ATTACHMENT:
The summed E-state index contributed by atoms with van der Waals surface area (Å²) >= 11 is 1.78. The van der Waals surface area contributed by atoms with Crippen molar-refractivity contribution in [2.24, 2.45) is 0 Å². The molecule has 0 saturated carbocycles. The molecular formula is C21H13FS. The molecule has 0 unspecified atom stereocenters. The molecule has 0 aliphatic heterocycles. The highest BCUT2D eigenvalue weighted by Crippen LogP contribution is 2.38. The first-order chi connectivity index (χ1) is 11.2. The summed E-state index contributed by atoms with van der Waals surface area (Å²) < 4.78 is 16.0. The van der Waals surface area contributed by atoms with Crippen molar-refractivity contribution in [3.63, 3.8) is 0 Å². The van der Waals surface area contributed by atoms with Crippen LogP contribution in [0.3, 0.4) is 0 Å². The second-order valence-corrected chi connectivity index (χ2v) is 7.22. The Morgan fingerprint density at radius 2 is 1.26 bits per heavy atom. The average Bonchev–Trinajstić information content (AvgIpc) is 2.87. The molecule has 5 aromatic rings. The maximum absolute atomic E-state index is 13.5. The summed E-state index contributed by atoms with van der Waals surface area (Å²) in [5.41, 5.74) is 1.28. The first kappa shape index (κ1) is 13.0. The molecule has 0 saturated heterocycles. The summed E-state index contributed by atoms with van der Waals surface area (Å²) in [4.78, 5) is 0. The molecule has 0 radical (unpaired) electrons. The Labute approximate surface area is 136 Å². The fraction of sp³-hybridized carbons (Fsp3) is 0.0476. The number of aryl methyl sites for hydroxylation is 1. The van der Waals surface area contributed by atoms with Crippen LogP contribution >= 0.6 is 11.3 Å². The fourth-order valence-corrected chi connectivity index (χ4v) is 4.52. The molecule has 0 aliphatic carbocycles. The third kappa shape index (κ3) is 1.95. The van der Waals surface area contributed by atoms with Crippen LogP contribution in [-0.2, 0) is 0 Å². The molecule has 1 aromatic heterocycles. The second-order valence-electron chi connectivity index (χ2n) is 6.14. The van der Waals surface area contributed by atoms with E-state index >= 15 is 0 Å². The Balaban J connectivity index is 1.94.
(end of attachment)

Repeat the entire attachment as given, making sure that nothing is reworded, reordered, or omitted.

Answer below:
The summed E-state index contributed by atoms with van der Waals surface area (Å²) >= 11 is 1.78. The van der Waals surface area contributed by atoms with Crippen molar-refractivity contribution in [2.24, 2.45) is 0 Å². The molecule has 0 saturated carbocycles. The molecular formula is C21H13FS. The molecule has 0 unspecified atom stereocenters. The molecule has 0 aliphatic heterocycles. The highest BCUT2D eigenvalue weighted by Crippen LogP contribution is 2.38. The first-order chi connectivity index (χ1) is 11.2. The summed E-state index contributed by atoms with van der Waals surface area (Å²) < 4.78 is 16.0. The van der Waals surface area contributed by atoms with Crippen molar-refractivity contribution in [3.63, 3.8) is 0 Å². The van der Waals surface area contributed by atoms with Crippen LogP contribution in [0.3, 0.4) is 0 Å². The second-order valence-corrected chi connectivity index (χ2v) is 7.22. The Morgan fingerprint density at radius 2 is 1.26 bits per heavy atom. The average Bonchev–Trinajstić information content (AvgIpc) is 2.87. The molecule has 5 aromatic rings. The maximum absolute atomic E-state index is 13.5. The summed E-state index contributed by atoms with van der Waals surface area (Å²) in [5.41, 5.74) is 1.28. The first kappa shape index (κ1) is 13.0. The molecule has 0 saturated heterocycles. The summed E-state index contributed by atoms with van der Waals surface area (Å²) in [4.78, 5) is 0. The molecule has 0 radical (unpaired) electrons. The Labute approximate surface area is 136 Å². The fraction of sp³-hybridized carbons (Fsp3) is 0.0476. The number of aryl methyl sites for hydroxylation is 1. The van der Waals surface area contributed by atoms with Crippen LogP contribution >= 0.6 is 11.3 Å². The fourth-order valence-corrected chi connectivity index (χ4v) is 4.52. The molecule has 0 aliphatic carbocycles. The third kappa shape index (κ3) is 1.95. The van der Waals surface area contributed by atoms with Crippen LogP contribution in [-0.2, 0) is 0 Å². The molecule has 1 aromatic heterocycles. The second-order valence-electron chi connectivity index (χ2n) is 6.14. The van der Waals surface area contributed by atoms with E-state index >= 15 is 0 Å². The Balaban J connectivity index is 1.94.